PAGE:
Jumping headers on wordpress make for a long afternoon

There is this great feature of wordpress where it tries to be too smart. For example — you have a killer page template with a lovely header under the top bar.  You create a page and want to add in some interactive tools that are mobile responsive  and need to reference a secondary script or stylesheet. Well, WordPress will get all excited, load the first style, load the direct style, and then jump the view to the interactive section on load.  all this ugly jumping is bad enough, but then you lose the top of the header.

“Say What? That is nuts,” you shout in disbelief.

Yup, that is nuts.

While many of these problems can be resolved by placing your JS into a file on the server, and all CSS into the core stylesheet, there are times when it just wont work.  Desperate times call for desperate measures:

Forced padding style on the header.   Sad, but true.

At it’s simplest, lets say your header class is named ” hero-header ” , then on the offending page, straight into the html, you can write in:



hero-header {




// note that 194 is a fairly random number that happened to be how much one example header was being set under the top bar //

It will force the proper placement of the hero image, eliminating the “jump” after load.   If your header element has text, it is likely you will have to force-set any text elements as well.   Hope this saves you some time.


Happy WordPress Coding!


Chart.js refresh glitch causes chart to bounce to old data, WordPress hates JS, and what to do about it

So this afternoon was full of coding fun. Two pretty big issues arose when trying to implement a straightforward Chart.js display calculator.

ISSUE #1: Chart js charts bounce around when you hover over them and revert back to old data.

The message boards insist this is fixed, but alas, it isn’t.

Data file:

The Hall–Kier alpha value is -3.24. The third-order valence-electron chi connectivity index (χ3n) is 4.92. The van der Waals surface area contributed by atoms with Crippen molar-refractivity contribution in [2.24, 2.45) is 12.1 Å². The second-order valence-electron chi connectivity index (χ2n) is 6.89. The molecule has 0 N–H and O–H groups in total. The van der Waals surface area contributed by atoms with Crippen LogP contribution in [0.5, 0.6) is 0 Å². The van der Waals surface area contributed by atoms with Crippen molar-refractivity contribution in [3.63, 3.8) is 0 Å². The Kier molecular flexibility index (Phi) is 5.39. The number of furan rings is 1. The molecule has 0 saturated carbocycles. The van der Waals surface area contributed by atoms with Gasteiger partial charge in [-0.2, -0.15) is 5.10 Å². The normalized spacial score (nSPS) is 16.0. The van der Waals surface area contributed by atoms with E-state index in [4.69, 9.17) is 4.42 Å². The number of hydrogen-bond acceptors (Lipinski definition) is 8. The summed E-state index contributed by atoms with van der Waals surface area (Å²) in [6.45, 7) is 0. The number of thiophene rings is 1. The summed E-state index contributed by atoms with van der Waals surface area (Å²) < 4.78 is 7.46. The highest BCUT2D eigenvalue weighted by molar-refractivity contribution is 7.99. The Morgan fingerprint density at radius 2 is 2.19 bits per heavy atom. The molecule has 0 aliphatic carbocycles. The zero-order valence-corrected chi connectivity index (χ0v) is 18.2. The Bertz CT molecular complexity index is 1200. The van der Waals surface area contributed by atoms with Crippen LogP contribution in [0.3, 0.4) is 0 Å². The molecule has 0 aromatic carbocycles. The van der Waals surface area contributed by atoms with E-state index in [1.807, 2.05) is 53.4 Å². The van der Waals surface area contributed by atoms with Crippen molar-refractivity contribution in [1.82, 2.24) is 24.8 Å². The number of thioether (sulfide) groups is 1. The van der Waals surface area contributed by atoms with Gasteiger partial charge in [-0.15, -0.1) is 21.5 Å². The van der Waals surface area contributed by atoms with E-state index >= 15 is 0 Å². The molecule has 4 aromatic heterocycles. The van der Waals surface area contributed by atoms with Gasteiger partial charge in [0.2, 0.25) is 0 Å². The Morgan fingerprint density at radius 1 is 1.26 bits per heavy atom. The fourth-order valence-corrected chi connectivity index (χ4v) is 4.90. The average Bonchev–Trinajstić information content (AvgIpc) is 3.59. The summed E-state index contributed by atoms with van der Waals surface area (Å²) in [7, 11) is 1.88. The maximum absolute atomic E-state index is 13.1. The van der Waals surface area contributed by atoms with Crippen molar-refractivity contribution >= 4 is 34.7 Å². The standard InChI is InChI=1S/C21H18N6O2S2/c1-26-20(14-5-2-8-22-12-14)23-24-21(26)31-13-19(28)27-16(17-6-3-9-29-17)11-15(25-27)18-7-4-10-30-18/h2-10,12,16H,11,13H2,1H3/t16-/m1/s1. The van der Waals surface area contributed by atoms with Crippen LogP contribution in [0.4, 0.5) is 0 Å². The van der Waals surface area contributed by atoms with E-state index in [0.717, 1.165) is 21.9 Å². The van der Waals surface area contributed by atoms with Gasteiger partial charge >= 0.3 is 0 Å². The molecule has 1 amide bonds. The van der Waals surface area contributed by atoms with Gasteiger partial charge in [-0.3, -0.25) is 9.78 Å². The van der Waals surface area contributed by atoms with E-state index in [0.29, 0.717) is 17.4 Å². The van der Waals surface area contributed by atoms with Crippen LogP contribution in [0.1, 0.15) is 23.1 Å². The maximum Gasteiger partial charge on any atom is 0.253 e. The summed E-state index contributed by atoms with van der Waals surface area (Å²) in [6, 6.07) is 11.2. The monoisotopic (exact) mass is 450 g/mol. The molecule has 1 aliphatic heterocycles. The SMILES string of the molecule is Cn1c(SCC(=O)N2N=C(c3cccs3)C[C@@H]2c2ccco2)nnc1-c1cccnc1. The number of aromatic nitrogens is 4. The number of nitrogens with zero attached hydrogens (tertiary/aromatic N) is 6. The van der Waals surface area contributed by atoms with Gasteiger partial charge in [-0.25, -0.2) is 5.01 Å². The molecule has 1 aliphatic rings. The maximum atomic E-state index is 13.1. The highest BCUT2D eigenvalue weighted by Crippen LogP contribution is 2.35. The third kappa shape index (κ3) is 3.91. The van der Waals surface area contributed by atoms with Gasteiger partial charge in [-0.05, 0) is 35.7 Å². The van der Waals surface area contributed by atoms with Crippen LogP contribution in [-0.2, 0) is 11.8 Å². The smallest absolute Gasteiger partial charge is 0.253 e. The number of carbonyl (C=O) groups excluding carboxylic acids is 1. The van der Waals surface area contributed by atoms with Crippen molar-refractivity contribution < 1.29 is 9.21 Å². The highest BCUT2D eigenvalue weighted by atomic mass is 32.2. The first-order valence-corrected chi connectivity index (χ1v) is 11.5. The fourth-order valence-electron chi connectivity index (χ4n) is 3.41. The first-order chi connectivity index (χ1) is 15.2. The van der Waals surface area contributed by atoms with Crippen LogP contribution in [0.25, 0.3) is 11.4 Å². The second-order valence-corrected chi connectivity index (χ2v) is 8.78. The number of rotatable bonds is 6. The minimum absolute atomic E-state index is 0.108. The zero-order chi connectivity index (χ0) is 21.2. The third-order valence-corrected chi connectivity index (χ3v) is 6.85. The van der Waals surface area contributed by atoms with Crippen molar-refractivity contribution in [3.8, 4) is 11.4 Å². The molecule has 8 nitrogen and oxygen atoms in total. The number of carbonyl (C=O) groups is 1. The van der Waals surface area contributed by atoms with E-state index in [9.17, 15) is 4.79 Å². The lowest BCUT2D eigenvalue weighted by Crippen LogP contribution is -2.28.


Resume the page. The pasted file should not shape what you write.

For a reasonable workaround, I ended up having to do two things:

#1: Move the chart variable outside the function and destroy the chart, then call the build function

var chart;
if (chart) {chart.destroy();}
function buildChart()


#2: Add chart update to the very end of the buildChart function:

chart.update(); chart.update();


Either one of these alone wasnt working, but both did it.   5 hours I will not get back of my life.


ISSUE #2: WordPress appends < p > to javascript if you enter in your chart rendering to the text field.

The easiest workaround to this is to eliminate all of your blank lines in Notepad++. Not sexy, but it works.


Check out the simple end result:  Simple Chart.js Implementation


Happy Coding !

WordPress redirect code with delay for click through tracking

Enterprises using WordPress to run their sites frequently run into an issue with WordPress “over-automating” redirects — it is so smart that in many cases, redirecting a link to a resource happens too quickly for tracking software to capture the clickthroughs (Pardot, anyone?)

One way to force the clickthrough to pause and get tracked is to edit the php on the resource template.

For one company, the solution to this issue was to edit the attachment.php and add this:




$wp_get_attachment_var = wp_get_attachment_url();

echo “Please <a href=’$wp_get_attachment_var’>click here </a>if the page does not refresh.”;

echo “<meta http-equiv=\”refresh\” content=\”4;URL=’ $wp_get_attachment_var  ‘\”>”;



This will give you 4 seconds for page load and then refresh to the attachment url. If the email tracking can act more quickly, change the content=\”4 to content=\”2 ( where “2”  is the number of seconds).


Happy tracking!